TC: What are the cost savings, both so far and projected, in using Free Software?
CTL: The cost saving is huge, in my case.
The cost of hardware is just the power server ($4500 CND) and I installed all the Cat5 cables with the help of my students (it was part of networking class work), and I got all my workstations free from Computers for Schools. I believe most teachers can probably do something similar at a very minimal cost.
In my lab, I save $1000 for a copy of Windows NT/2000 server, $200 x 30 copies of Windows XP or equivalent, $1000 x 30 1GHz pc, $100 x 30 copies of Office, $100 x 30 C++. The total saving is about $45,000.
However, the greatest saving is confidence! We are proud to be the first computer lab in our city doing all kinds of computer teaching without Windows!
TC: You mention in part two of your piece that you had to revert to IceWM on your old terminal server. What made you switch back to KDE/GNOME once you had upgraded the hardware?
CTL: IceWM is quick, but the KDE/GNOME has much more features that make it a better desktop environment than Windows. In order to attract Windows users to Open Source, KDE/GNOME are much more convincing.
TC: Is there any software you'd like to see in KDE related to the LTSP?
CTL: If there were something similar to MS Access, I think it would be a killer. mysql is great for undergraduates but might be too difficult for beginners. I remember that Corel Linux has a network neighbourhood browser pretty much the same as the one in Windows. It would be great if we could have something similar in KDE.
TC: Do you make use of any of the KDE Edu software, and is there any educational software in particular that you think KDE would benefit from?
CTL: I use the shell a lot and in fact, I push all my students to learn some basic Linux commands and some simple shell programming in text mode. Other than programming languages such as C, C++, Java, the shell, I also teach students the three main packages Writer, Calc, and Impress in Open Offices. I have never tried any other education packages in KDE other than the aboove mentioned.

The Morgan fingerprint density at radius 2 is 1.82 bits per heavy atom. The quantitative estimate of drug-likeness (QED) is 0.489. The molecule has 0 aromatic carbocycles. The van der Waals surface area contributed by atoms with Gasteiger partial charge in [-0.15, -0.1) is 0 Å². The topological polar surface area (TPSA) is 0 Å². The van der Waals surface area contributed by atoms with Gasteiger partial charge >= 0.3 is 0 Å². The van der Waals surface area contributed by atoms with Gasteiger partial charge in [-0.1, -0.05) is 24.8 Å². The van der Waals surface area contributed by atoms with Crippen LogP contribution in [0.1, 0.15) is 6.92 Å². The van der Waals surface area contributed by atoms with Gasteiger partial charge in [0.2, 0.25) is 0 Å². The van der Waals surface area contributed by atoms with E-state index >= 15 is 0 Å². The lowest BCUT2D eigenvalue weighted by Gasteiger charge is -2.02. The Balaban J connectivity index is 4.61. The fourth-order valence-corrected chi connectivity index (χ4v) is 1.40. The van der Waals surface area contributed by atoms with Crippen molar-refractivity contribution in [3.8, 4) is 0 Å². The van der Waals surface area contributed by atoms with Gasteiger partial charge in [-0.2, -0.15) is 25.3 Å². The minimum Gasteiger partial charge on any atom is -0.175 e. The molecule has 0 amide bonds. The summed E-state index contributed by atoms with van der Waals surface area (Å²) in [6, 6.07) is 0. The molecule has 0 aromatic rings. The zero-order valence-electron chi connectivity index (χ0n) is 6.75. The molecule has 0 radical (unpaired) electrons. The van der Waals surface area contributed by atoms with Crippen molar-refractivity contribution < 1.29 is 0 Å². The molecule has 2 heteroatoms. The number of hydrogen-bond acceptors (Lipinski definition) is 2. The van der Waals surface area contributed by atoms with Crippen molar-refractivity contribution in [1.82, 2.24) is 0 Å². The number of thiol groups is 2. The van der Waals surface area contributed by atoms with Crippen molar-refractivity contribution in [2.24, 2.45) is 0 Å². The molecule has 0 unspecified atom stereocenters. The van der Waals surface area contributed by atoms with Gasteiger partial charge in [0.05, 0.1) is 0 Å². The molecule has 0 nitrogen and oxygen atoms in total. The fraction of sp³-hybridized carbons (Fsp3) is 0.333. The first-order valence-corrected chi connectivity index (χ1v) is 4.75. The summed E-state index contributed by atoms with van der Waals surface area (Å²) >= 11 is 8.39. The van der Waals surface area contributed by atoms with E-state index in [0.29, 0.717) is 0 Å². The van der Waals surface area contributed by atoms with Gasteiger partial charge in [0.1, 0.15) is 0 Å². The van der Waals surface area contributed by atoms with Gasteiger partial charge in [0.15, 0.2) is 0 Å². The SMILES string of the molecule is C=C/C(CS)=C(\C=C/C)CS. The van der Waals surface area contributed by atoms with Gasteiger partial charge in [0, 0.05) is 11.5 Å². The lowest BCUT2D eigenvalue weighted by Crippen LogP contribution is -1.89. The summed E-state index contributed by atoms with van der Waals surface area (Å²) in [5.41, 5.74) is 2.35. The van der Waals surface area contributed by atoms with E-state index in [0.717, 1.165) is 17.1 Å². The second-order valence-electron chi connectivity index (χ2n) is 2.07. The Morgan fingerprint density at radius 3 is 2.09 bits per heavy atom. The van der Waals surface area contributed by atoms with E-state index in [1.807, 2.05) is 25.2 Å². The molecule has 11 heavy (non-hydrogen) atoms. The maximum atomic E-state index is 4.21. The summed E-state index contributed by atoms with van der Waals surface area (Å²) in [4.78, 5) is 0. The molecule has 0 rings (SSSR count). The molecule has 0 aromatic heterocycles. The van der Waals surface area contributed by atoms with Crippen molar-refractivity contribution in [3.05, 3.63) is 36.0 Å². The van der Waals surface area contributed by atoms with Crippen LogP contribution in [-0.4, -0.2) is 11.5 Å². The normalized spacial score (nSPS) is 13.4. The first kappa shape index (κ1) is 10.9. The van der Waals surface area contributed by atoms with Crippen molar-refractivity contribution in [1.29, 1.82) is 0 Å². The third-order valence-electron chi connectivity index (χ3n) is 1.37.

TC: Back when I was at school, we all used to hack BASIC on Acorns, until they migrated to Windows. Do you find students discovering the shell and hacking with Bash, Python or other languages more now?
CTL: Absolutely. Once students find out there is much more behind the "click drag, and drop", they start to see the "big picture" and many motivated students enjoy the shell and other languages available on Linux. In fact, many former graduates told me that they are way ahead than students from other schools as they know much more on Linux/Unix.
TC: Have you thought about promoting, or do you already promote, technologies like PyKDE and KDevelop to students?
CTL: Those are the things I am going to learn and promote in the future. I am 57 and close to retirement, but until I die, I see promoting Open Source, promoting Linux as my life-long career.
TC: Mr Leung, thank you very much for your time and answers.
CTL: Thank you for having me in your interview.
This interview was posted on KDE News.